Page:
Assistant Prosecutor Mike Hon called two witnesses — Middletown communications supervisor Shelley Meehan and police officer Luke Agee — to the stand Monday. Hon expects to call other police officers and witnesses to the stand today. His star witnesses is expected to be Detective Kristi Hughes, who interviewed White for about an hour.
A 911 tape was played Monday and several times during the call, the dispatcher tried to calm down the male on the phone. At times it was difficult understanding what the man was describing and where he was calling from.
“Listen to me I need you to take a deep breath for me, OK,” the dispatcher said. “You need to help this person.”
When asked if the person was breathing or conscious, the caller said “he’s dead.”
Hon described the shooting scene as “chaotic” and there was “a lot of confusion.”
Agee said he was patrolling near University Boulevard and Central Avenue the night of the shooting and he arrived on scene “very quickly.” There were about 50 people near the body of Davis when Agree arrived on the scene, he testified.
When officers arrived, one woman was rendering CPR to Davis. He was transported to the hospital where he died.
Hon said the autopsy showed Davis was shot four times. He was shot in the buttocks, thigh, right side of his back and in his neck, Hon told the jury in his opening statements.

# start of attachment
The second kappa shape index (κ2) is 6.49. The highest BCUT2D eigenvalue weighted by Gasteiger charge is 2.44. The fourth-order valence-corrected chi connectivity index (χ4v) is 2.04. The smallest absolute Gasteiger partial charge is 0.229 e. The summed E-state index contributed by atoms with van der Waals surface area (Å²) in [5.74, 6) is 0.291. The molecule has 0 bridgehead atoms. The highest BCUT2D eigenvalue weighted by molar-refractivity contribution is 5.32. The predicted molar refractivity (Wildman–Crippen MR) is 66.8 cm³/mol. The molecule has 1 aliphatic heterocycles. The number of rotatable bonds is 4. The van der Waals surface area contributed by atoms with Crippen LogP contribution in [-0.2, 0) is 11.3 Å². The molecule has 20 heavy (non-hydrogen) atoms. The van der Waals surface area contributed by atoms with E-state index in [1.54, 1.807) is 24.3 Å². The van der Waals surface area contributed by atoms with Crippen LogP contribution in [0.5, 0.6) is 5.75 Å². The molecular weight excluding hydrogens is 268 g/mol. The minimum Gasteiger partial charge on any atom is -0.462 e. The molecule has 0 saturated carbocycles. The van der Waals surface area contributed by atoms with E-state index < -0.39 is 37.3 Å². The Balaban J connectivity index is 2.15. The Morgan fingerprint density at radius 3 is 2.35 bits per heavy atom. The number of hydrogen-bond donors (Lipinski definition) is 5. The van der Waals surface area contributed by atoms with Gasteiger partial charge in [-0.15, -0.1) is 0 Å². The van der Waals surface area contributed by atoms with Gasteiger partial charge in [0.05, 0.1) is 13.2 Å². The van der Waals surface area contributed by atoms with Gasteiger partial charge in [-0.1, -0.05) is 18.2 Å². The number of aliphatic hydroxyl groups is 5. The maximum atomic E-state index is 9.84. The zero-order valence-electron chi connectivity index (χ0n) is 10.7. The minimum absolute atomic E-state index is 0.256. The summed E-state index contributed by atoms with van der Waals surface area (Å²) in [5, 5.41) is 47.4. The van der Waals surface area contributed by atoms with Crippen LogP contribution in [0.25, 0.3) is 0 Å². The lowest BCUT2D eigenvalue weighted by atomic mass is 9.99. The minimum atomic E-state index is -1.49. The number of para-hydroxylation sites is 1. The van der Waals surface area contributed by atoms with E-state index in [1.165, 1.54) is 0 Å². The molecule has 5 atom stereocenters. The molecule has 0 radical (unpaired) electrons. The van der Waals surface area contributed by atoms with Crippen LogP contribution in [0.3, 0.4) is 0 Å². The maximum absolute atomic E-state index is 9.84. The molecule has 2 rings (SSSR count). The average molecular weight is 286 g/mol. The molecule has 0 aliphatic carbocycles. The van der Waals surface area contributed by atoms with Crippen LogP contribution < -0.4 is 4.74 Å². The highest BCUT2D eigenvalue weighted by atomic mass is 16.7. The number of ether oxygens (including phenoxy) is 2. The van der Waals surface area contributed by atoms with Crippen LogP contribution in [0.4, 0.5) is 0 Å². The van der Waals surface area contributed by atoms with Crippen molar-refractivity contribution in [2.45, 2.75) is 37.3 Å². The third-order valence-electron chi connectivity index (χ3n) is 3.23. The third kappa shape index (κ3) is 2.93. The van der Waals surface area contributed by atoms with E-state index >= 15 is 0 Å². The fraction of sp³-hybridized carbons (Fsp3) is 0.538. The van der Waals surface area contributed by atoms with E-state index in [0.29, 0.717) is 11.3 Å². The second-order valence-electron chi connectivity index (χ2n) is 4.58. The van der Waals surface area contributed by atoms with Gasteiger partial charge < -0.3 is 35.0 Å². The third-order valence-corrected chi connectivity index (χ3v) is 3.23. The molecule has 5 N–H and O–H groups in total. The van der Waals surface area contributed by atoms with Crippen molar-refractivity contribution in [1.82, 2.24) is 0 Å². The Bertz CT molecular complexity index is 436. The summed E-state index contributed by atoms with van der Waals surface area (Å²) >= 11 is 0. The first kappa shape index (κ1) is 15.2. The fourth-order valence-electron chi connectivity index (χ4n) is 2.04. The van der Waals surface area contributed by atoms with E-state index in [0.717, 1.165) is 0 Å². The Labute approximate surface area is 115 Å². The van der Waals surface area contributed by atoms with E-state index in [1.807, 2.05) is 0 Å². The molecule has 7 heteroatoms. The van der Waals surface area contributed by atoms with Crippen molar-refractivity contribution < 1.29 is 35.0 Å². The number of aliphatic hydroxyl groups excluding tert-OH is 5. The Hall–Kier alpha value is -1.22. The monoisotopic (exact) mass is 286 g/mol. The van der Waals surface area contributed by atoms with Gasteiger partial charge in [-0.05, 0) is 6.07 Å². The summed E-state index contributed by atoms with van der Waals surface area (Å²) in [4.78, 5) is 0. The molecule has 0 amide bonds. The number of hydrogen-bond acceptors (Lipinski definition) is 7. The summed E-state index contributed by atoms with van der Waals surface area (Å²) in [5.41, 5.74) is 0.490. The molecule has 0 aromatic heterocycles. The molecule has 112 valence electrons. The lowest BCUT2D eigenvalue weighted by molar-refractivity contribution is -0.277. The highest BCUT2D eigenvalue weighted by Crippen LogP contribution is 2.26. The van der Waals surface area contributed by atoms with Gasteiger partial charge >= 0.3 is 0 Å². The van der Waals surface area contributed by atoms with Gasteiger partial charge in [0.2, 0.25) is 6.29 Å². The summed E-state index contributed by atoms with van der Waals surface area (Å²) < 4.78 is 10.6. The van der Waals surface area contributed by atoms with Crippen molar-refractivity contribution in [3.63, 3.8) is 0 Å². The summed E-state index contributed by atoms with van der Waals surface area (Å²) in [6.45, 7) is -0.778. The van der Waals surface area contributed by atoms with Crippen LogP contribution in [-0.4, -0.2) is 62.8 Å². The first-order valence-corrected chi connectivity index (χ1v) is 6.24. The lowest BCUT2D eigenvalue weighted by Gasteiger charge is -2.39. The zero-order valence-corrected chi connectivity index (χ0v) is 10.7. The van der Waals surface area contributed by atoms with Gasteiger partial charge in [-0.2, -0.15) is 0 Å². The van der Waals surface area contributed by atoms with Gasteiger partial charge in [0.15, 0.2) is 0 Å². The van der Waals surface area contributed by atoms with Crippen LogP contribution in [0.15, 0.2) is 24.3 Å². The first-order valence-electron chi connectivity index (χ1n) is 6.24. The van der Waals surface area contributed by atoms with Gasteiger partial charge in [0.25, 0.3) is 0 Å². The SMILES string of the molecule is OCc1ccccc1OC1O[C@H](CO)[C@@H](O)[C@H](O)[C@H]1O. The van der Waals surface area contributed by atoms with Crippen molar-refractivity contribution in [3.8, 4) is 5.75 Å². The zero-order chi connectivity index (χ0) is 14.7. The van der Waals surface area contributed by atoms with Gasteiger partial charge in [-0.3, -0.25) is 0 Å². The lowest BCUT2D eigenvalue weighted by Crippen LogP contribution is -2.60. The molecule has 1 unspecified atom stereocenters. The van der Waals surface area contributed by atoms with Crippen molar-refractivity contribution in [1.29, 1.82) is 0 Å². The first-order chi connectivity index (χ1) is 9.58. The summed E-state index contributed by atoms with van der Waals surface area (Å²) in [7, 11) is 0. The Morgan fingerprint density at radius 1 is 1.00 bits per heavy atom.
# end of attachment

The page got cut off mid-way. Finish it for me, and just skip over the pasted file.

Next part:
During opening statements, defense attorney Tim Upton told the jury he will prove the shooting was in self defense and the defense of others.
The shooting was the result of two Middletown groups feuding for two days, Hon said. The fighting began on Memorial Day at Douglass Park, continued the next night at Hill Avenue Market, and ended when Davis was killed, Hon said.
White is being tried as an adult after the case was bound over to Common Pleas Court by Juvenile Court Judge Kathleen Romans.
White’s trial was continued by Powers for a fourth time at the request of the defense.
In January, following a hearing during which a tape of Middletown detectives questioning White was played, Powers ruled White’s confession will be permitted as evidence at trial.
Upton filed a motion to suppress the statement, arguing White’s rights were violated. In the motion, Upton said White was 16 at the time of the interrogation by police and was not accompanied by an attorney, parent or guardian.
Assistant Prosecutor Brad Burress said in a written response that White was read his Miranda warning just seven minutes into the 60-minute interview with Hughes and Detective Steve Winters after they asked basic questions including date of birth, phone number and family history.
The prosecution said White voluntarily made statements and was not coerced by the detectives in any way.